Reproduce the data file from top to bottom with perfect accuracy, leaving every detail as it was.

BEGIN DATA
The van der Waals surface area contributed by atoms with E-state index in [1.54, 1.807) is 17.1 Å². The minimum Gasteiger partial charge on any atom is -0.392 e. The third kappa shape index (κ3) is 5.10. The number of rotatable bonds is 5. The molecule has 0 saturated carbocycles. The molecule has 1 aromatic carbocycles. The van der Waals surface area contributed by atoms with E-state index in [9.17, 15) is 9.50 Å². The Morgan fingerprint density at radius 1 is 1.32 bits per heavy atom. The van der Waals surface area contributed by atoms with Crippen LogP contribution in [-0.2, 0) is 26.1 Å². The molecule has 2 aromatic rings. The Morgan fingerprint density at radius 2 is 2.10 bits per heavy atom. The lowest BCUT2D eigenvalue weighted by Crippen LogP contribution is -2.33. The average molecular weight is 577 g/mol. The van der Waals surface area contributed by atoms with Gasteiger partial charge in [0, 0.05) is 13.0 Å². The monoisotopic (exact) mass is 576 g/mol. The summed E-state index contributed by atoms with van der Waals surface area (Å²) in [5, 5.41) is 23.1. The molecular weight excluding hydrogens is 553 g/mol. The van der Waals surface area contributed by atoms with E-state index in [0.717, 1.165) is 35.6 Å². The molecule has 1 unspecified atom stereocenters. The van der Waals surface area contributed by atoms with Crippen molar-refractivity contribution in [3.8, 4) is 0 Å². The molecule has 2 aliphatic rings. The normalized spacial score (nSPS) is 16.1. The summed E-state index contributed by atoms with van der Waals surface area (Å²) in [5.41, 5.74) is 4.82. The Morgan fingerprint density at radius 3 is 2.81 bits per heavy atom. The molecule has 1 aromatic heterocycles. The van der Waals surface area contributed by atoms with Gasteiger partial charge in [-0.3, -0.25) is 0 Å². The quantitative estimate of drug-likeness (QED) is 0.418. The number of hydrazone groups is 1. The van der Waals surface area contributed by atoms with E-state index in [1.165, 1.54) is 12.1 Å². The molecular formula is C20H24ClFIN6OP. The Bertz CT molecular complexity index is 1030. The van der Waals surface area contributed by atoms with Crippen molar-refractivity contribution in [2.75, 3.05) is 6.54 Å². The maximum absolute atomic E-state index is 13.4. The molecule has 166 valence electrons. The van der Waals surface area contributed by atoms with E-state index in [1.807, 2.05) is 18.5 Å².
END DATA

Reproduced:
The van der Waals surface area contributed by atoms with E-state index in [1.54, 1.807) is 17.1 Å². The minimum Gasteiger partial charge on any atom is -0.392 e. The third kappa shape index (κ3) is 5.10. The number of rotatable bonds is 5. The molecule has 0 saturated carbocycles. The molecule has 1 aromatic carbocycles. The van der Waals surface area contributed by atoms with E-state index in [9.17, 15) is 9.50 Å². The Morgan fingerprint density at radius 1 is 1.32 bits per heavy atom. The van der Waals surface area contributed by atoms with Crippen LogP contribution in [-0.2, 0) is 26.1 Å². The molecule has 2 aromatic rings. The Morgan fingerprint density at radius 2 is 2.10 bits per heavy atom. The lowest BCUT2D eigenvalue weighted by Crippen LogP contribution is -2.33. The average molecular weight is 577 g/mol. The van der Waals surface area contributed by atoms with Gasteiger partial charge in [0, 0.05) is 13.0 Å². The monoisotopic (exact) mass is 576 g/mol. The summed E-state index contributed by atoms with van der Waals surface area (Å²) in [5, 5.41) is 23.1. The molecular weight excluding hydrogens is 553 g/mol. The van der Waals surface area contributed by atoms with E-state index in [0.717, 1.165) is 35.6 Å². The molecule has 1 unspecified atom stereocenters. The van der Waals surface area contributed by atoms with Crippen molar-refractivity contribution in [3.8, 4) is 0 Å². The molecule has 2 aliphatic rings. The normalized spacial score (nSPS) is 16.1. The summed E-state index contributed by atoms with van der Waals surface area (Å²) in [5.41, 5.74) is 4.82. The Morgan fingerprint density at radius 3 is 2.81 bits per heavy atom. The molecule has 1 aromatic heterocycles. The van der Waals surface area contributed by atoms with Gasteiger partial charge in [-0.3, -0.25) is 0 Å². The quantitative estimate of drug-likeness (QED) is 0.418. The number of hydrazone groups is 1. The van der Waals surface area contributed by atoms with E-state index in [1.165, 1.54) is 12.1 Å². The molecular formula is C20H24ClFIN6OP. The Bertz CT molecular complexity index is 1030. The van der Waals surface area contributed by atoms with Crippen molar-refractivity contribution in [2.75, 3.05) is 6.54 Å². The maximum absolute atomic E-state index is 13.4. The molecule has 166 valence electrons. The van der Waals surface area contributed by atoms with E-state index in [1.807, 2.05) is 18.5 Å².